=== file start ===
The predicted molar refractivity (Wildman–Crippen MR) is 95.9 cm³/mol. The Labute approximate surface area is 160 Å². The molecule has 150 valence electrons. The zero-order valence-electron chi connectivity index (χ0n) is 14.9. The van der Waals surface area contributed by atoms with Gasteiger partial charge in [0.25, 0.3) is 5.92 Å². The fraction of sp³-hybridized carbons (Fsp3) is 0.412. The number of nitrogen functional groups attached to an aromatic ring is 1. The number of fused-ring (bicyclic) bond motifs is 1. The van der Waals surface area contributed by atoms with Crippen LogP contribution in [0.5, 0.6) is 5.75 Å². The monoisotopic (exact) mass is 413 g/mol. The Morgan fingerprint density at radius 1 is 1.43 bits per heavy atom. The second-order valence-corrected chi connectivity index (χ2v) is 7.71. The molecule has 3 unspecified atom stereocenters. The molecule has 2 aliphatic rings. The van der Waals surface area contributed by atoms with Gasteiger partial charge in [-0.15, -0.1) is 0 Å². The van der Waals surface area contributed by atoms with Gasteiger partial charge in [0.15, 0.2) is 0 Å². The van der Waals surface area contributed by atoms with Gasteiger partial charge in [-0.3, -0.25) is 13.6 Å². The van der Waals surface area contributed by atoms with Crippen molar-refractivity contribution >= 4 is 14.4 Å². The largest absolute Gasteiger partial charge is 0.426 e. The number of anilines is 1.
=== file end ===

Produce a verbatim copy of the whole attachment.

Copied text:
The predicted molar refractivity (Wildman–Crippen MR) is 95.9 cm³/mol. The Labute approximate surface area is 160 Å². The molecule has 150 valence electrons. The zero-order valence-electron chi connectivity index (χ0n) is 14.9. The van der Waals surface area contributed by atoms with Gasteiger partial charge in [0.25, 0.3) is 5.92 Å². The fraction of sp³-hybridized carbons (Fsp3) is 0.412. The number of nitrogen functional groups attached to an aromatic ring is 1. The number of fused-ring (bicyclic) bond motifs is 1. The van der Waals surface area contributed by atoms with Crippen LogP contribution in [0.5, 0.6) is 5.75 Å². The monoisotopic (exact) mass is 413 g/mol. The Morgan fingerprint density at radius 1 is 1.43 bits per heavy atom. The second-order valence-corrected chi connectivity index (χ2v) is 7.71. The molecule has 3 unspecified atom stereocenters. The molecule has 2 aliphatic rings. The van der Waals surface area contributed by atoms with Gasteiger partial charge in [-0.15, -0.1) is 0 Å². The van der Waals surface area contributed by atoms with Gasteiger partial charge in [0.15, 0.2) is 0 Å². The van der Waals surface area contributed by atoms with Gasteiger partial charge in [-0.3, -0.25) is 13.6 Å². The van der Waals surface area contributed by atoms with Crippen molar-refractivity contribution >= 4 is 14.4 Å². The largest absolute Gasteiger partial charge is 0.426 e. The number of anilines is 1.